10 milliseconds (ms) or less for the Temp database
10 ms or less for the Search database
20 ms or less for the database log file
Follow the other recommendations in the blog post SQL Monitoring and I/O (http://go.microsoft.com/fwlink/?LinkId=123950) on the Microsoft Enterprise Search Blog. For information about how to troubleshoot SQL Server performance problems, see the I/O Bottlenecks section of the following SQL Server technical article: Troubleshooting Performance Problems in SQL Server 2005 (http://go.microsoft.com/fwlink/?LinkId=123952).
7. Monitor to prevent search starvation
Search starvation occurs when the crawler cannot allocate another thread to retrieve the next document in the crawl queue. Starvation can be caused by:
Resource (I/O) contention on the computer that is running SQL Server.
Too many hosts are being crawled at the same time.
Hungry hosts that do not quickly relinquish a thread. Hungry hosts include the following:
Slow hosts. A host being crawled does not have the capacity to service all of the requests that the crawler is sending to it.
Hosts requiring extra work for incremental crawls. Basic HTTP crawls are partially in this category because each document requires a round trip to the server, but the modified date is checked before downloading the document.
Hosts and content that are rich in properties. You will see this more frequently with the following content store types: Business Data Catalog, People Import, and People crawls.
Crawls are paused when backups are being performed.
For more information, see the following blog post: Creating crawl schedules and starvation - How to detect it and minimize it (http://go.microsoft.com/fwlink/?LinkID=123794) on the Microsoft Enterprise Search Blog.
8. Monitor your system to understand query bottlenecks
9. Validate the search visibility setting for each crawled site
The standard best practices for optimizing sites and pages for search engines are equally relevant for Web content management (WCM) sites in SharePoint deployments. A site or page that is better optimized for search engines appears higher in the search results and will help increase traffic to your site. For more information, see How to Optimize SharePoint Server 2007 Web Content Management Sites for Search Engines (http://go.microsoft.com/fwlink/?LinkId=123956).
10. Manually pause crawls before initializing a query server or backing up a farm
Prior to backing up an SSP used for search or initializing query servers, we recommend that you pause all crawls. After the backup is complete, you must manually resume paused crawls. For more information, see Pause and resume a crawl (Office SharePoint Server 2007).
11. Test the crawling and querying subsystems after making any configuration changes
We recommend that you test the crawling and querying functionality of your server farm after you make configuration changes. An easy way to do this is to create a temporary content source that is used only for this purpose. To test, we recommend that you crawl ten items, for example .txt files on a file share, and then perform search queries on them. Make sure that these items are not currently in the index. It is helpful if they contain unique words that will be displayed at the top of the search results page when queried. After the test is complete, we recommend that you delete the content source that you created for this test because doing this removes the items that you crawled from the index. Therefore, they can be crawled again when you want to perform this test and will not appear in search results after you are finished testing. For information about crawling content, see Getting your content crawled (Office SharePoint Server 2007) or How to crawl content (Search Server 2008).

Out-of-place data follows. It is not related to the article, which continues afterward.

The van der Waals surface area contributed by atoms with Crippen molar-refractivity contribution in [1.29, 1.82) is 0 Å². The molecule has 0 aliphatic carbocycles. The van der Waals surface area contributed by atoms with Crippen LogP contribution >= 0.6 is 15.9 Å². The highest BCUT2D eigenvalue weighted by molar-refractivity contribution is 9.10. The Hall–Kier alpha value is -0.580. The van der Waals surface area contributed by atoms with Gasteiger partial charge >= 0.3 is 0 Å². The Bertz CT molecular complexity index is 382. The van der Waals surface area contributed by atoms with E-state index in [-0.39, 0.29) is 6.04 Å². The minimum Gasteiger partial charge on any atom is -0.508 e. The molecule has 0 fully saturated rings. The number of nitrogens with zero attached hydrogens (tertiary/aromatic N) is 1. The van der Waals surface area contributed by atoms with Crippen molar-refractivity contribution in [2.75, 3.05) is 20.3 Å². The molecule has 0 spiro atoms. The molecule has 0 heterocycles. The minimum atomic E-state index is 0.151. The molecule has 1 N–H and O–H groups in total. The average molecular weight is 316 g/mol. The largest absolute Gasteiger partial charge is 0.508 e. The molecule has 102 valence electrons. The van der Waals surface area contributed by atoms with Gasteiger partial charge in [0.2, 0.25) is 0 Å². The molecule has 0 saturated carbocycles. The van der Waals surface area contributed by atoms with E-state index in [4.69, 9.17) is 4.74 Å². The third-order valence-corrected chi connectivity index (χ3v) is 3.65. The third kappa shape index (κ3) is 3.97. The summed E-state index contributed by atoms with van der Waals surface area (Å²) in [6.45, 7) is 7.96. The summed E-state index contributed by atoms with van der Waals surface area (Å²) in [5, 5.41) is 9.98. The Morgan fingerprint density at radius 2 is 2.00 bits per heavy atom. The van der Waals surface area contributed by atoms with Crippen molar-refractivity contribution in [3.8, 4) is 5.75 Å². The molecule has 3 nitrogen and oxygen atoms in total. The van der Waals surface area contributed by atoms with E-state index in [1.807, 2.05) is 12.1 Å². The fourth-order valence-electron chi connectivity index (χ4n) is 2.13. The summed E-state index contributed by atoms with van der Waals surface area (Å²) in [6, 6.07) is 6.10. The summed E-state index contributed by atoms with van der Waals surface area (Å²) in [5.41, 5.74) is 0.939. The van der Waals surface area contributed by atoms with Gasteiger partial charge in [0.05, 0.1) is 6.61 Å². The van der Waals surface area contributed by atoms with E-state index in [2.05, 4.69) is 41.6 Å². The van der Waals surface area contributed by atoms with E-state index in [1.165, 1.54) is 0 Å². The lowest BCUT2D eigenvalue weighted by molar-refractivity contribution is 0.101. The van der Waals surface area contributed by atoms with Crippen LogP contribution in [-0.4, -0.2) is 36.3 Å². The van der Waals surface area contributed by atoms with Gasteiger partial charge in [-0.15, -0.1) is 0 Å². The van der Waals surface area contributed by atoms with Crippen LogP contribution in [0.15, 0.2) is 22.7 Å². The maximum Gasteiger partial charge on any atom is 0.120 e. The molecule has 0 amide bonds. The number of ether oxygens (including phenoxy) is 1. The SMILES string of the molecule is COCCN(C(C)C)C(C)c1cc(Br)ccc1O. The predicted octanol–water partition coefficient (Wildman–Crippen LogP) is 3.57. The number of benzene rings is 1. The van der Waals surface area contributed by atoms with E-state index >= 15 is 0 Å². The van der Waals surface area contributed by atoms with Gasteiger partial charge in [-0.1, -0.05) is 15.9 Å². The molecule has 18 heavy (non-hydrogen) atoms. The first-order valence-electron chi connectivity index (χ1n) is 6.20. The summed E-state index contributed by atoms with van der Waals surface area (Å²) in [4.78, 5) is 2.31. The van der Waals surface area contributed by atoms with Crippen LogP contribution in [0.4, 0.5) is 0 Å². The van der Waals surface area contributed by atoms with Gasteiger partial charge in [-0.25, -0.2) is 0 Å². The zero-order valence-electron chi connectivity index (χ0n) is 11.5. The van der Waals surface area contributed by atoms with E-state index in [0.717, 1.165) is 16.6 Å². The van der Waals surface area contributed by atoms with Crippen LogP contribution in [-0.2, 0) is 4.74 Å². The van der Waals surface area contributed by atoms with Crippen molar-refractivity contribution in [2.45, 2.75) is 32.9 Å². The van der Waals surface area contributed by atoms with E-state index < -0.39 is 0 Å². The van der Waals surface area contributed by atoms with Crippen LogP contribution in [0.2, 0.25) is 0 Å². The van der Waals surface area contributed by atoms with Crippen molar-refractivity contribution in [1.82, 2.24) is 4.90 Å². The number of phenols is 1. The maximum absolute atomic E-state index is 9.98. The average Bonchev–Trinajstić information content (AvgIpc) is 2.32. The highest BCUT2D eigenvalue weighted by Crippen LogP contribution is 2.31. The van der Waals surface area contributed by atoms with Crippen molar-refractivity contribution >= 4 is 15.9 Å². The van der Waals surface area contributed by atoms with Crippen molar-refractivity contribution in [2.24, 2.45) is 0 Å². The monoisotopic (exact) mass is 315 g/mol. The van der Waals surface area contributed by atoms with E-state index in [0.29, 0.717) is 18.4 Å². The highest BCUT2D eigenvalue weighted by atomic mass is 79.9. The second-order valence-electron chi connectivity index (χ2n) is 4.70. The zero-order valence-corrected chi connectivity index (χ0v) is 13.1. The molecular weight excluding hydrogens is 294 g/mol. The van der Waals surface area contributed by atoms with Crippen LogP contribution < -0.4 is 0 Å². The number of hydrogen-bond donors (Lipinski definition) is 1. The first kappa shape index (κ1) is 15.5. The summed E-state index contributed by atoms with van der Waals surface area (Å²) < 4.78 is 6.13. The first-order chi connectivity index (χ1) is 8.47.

12. Review your antivirus policy for crawled objects
When you use certain file-level antivirus software programs in Windows SharePoint Services 3.0, Office SharePoint Server 2007, or Search Server 2008, you should exclude certain folders from being scanned. If you do not exclude these folders, you may experience many unexpected issues. For more information see the following article in the Microsoft Knowledge Base: 952167: Folders may have to be excluded from antivirus scanning when you use a file-level antivirus program in Windows SharePoint Services 3.0 or in SharePoint Server 2007 (http://go.microsoft.com/fwlink/?LinkId=123963).
13. If you have custom queries, mark appropriate properties as “scope-able” from the crawled property UI so that they do not execute expensive SQL queries
The Office SharePoint Server 2007 Content Publishing team thanks the following contributors to this article:
Luca Bandinelli, Microsoft SharePoint Customer Advisory Team
Dan Blood, Microsoft Search Server
Sid Shah, Microsoft Search Server
Richard Riley, Microsoft SharePoint Marketing
Mitch Prince, Microsoft Consulting Services
Larry Kuhn, Microsoft Consulting Services